Asaf Bartov (ijon) wrote,
Asaf Bartov

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Poland: 1. Introduction (English)

Notes From a Visit to Poland, July 2002

(kindly translated by gaal from my Hebrew)
My maternal grandfather was born in Poland, in a town called Tarnow, not far from Kraków. When he was 15 he emigrated to Palestine on his own, following his older sister, and soon joined Kibbutz Alonim, where he met my grandmother, who had herself emigrated to Palestine on her own following her older brother, at the same age.

Most of their relatives who had remained in Poland were murdered in the Holocaust, and for years my grandfather wanted no thought of the country. After visits to Poland started to be allowed in the Eighties, my grandfather’s nephew Shlomo went there with the first Israeli academic delegation (one of the members of that historical delegation was Yoram Bronowski, RIP, about whom I’ll write another time), and when he returned he persuaded my grandfather to go to Poland too.

My grandfather and grandmother traveled to Poland in 1984, visited his town and the neighboring area, and tried to find out—with partial success—what became of his family, and even found his childhood home standing and were given permission by the present dweller to see it from the inside. In that trip my mother came with them. From then on we had been discussing another family journey, one that would include grandchildren, to get to know the past.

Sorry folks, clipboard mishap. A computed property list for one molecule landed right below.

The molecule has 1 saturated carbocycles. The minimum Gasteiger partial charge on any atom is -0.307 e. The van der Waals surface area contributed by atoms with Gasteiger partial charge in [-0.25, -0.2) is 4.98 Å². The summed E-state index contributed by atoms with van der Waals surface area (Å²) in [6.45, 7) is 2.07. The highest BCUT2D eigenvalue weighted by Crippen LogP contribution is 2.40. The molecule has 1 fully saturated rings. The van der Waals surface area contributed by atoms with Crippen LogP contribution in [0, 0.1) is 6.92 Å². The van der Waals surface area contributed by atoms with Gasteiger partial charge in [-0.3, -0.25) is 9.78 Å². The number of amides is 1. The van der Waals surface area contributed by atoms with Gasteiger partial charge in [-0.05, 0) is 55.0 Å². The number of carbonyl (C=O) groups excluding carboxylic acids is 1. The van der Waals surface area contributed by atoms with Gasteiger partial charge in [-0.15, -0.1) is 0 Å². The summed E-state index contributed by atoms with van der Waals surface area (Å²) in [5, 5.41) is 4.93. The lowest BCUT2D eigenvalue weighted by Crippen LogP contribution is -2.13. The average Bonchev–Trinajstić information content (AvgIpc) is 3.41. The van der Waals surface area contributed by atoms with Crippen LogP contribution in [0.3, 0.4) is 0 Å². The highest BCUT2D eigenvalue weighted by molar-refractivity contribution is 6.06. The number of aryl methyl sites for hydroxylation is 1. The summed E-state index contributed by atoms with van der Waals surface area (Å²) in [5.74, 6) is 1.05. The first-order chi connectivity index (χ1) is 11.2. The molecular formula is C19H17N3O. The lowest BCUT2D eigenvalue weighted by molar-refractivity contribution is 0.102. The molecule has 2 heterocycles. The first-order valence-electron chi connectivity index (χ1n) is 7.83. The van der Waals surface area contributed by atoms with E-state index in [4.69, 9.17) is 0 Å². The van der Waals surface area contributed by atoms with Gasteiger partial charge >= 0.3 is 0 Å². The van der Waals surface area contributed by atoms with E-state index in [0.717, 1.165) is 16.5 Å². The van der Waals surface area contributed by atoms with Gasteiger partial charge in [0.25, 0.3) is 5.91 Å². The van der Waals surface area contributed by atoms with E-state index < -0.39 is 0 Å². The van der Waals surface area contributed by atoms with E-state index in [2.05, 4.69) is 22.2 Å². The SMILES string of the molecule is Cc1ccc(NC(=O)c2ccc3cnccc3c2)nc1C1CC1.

This is nothing like the Ministry of Education’s dubious enterprise, which ferries thousands of adolescents to a traumatic journey through destruction camps; ours was a visit concerned with family roots and not the affirmation of Zionist doctrine. Not everybody gets to know their grandfather, or to visit their grandfather’s birthplace and hear his memoirs where the events took place. This is an opportunity worth taking, and indeed six years ago a family trip was arranged and I wanted to join it very much, but could not, being at the time the property of the IDF. Since I was not the only grandchild whose participation was precluded, another trip was promised, and in the beginning of 2002 our family started talking about such a trip in July. This time I was able to join, and in the following entries I shall share my impressions from the visit to Poland.

The family:
A few additional words about the family, and an introduction of the dramatis personae. Here they are:
  • Grandpa Shmuel, Grandma Zafra
  • Uncle Yossi, their son, and his son Guy
  • Myself, their grandson
  • Shlomo, Grandpa’s nephew, and his daughter Rivki (Rivkah)
  • Hanna, Grandpa’s niece (Shlomo’s sister), and her children Meir, Dorit, and Shuli
  • Tikva, daughter of Grandpa’s nephew (Shlomo and Hanna’s brother)
  • Doron, Grandma’s niece’s son, grandson of her big brother

Note 1: Shlomo, Hanna, and their families are religious. Grandpa and Grandma and their children are not. I am a great apostate; the rest “keep tradition” to various degrees.

Note 2: Though not part of Grandpa’s family, Doron joined our trip because he never had another opportunity for a family visit to Poland, and this one seemed worth taking.

The itinerary:
The initiative for the trip came from the religious relatives on the side of Grandpa, and therefore the itinerary focused on Grandpa’s family. Grandma was born and bred in a small village in Lwów, now part of Ukraine, and it was not deemed practical to include a visit to Ukraine in the trip.

The itinerary had three focuses: religious Jewish sites (as far as I was concerned, we could have skipped most of these), family sites (Grandpa’s town, his house, his grandfather’s village), and the death camps (because well, how often are we going to visit Poland?)

More details will no doubt be added in the next entries, which will be more interesting.

Soon: The Warsaw airport; The ghetto; Mila 18; meteorological frustration.

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